SUMMARY: Random thoughts and notes from the trip home. Demonstrating the "point snapshot camera out the window with one hand without looking at it because your eyes are on the road" technique of photography.
Driving along 152 westward from 99, across I-5, and then through Pacheco Pass alongside the gigantic San Luis Reservoir to 101 at the south end of the Santa Clara Valley, for some reason I noted a lot of the cultural and agricultural aspects. First, my van hit 100,000 miles just 10 miles out of the trial site on 99 north, right before this rural roadside stand (I did pull over for these momentous photos):
It's so flat in the central valley; drive for an hour west on 152 with the mountains in the background but the land as flat as a steamrolled pancake. Plowed or planted fields mile after mile, with older rural houses, buildings, and enclaves scattered everywhere. Interspersed with "New single family homes!" "New homes starting at $126, 000!" "Coming soon: New homes!" We've already covered all the lovely fertile soil in Santa Clara county with houses, pavement, and shopping centers, and now we're working on the central valley, one of the most fertile stretches of land on earth--
From signs along the road advertising "Cutting horses" or "farm animals for sale" to a sudden behemoth of a shopping center slashed into the landscape. From a field with long-horned cattle (!) to double MacDonalds in Los Banos, a sleepy little town in the middle of nowhere just a decade or so ago, now starting to sprawl enthusiastically outward, consuming the middle of nowhere until someday there will no longer be any nowhere--
I was interested to note fairly new signs for the "SJ Valley National Cemetery" (for "San Juaquin Valley"--the lower half of the central valley) and "Korean War Memorial" along the stretch of 152 below the San Luis Reservoir. I don't recall seeing those signs before. Wonder whether these are really new? Oh--yup, pretty new (follow the link).
I'm always a little awed by the San Luis Dam. It's not the engineering marvel of Boulder Dam, but it's a dark imposing monolithic earthen structure that speads across your entire visual foreground as you approach it from the east, rising well over 300 feet from the valley floor.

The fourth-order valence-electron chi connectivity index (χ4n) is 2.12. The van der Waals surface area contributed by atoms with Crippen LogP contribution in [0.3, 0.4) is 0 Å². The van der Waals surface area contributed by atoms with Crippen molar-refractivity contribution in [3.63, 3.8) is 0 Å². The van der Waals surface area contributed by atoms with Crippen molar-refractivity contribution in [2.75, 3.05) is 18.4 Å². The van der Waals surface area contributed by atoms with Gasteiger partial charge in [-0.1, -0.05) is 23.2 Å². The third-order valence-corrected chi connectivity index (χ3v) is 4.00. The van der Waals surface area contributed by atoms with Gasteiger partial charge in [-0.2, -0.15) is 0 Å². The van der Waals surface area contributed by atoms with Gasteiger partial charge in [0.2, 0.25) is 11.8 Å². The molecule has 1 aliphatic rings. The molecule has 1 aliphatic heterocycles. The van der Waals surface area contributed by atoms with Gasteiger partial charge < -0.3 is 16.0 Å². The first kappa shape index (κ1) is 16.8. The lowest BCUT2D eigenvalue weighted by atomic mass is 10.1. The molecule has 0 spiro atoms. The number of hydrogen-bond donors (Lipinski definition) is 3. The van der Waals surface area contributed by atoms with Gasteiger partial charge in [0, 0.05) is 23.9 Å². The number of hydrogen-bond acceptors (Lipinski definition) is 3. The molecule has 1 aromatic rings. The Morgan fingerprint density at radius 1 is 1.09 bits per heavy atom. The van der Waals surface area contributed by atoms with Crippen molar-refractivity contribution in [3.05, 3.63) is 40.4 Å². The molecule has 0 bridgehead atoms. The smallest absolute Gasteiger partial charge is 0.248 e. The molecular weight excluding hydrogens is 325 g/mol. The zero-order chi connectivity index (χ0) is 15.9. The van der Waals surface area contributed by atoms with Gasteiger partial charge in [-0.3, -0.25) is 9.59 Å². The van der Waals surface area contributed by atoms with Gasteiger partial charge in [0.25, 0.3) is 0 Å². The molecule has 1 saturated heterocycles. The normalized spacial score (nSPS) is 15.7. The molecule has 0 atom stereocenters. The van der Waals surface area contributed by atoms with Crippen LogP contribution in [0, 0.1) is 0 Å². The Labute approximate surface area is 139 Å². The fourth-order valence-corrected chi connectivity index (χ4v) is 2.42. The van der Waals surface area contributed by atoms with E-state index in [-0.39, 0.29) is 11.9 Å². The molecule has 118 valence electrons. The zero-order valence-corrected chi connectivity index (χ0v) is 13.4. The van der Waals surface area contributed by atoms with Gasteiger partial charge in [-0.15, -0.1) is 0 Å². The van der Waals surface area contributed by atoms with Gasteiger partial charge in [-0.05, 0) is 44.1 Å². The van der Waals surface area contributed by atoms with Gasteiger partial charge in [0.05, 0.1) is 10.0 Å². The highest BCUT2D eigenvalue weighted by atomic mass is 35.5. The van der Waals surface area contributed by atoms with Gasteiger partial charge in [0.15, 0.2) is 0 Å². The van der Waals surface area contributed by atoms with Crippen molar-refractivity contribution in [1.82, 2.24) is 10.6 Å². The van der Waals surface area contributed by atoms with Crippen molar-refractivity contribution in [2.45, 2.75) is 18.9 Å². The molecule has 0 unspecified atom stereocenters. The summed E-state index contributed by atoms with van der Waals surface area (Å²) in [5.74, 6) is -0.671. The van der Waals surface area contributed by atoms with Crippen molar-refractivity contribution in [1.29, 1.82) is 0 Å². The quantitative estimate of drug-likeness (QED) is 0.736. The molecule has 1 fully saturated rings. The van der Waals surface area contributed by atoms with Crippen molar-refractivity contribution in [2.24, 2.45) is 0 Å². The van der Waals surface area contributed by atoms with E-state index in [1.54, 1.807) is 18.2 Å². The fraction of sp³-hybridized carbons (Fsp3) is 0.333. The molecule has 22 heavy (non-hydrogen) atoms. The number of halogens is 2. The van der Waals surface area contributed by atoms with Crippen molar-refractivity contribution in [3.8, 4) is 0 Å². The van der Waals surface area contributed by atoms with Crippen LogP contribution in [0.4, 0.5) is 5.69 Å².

And off to the right is the O'Neal Forebay and recreational area.
This whole shebang is interesting. This dam, rather than containing a creek and backing up its water, is instead a holding area for water pumped from other areas of the state via the California Aqueduct, splooshed into the forebay at ground level and then pumped again up into the reservoir for use during the summer months. It is the "largest offstream reservoir in the united states", covering roughly 45 square miles.
Just before 152 hits 101, they've cleverly built two gigantonormous shopping centers, one on either side of the road, and put a stop light in. So what used to be not such a horrid intersection is now a disaster. And there are no current plans for a replacement highway out of the Bay Area over the hills. The stoplight was letting about 6 cars through per green, and even I--usually calm in my car--was starting to squeeze indentations in my steering wheel. So I was intrigued to notice the license plate of the car that merged in ahead of me (shot through my VERY dusty/windshield-wiped windshield--which was clean on Friday night--):
So I tried to chill, but by the time I was back on the freeway, the ordeal had been such that I just had to pull off briefly at the next exit for my favorite rest stop:
When I got home, my copy of the January/February issue of Dog Sport magazine had arrived, with a photo of mine that they bought of an agility acquaintance at Scottsdale. Photo is here, but you'll have to buy the magazine to read the article (wink/grin).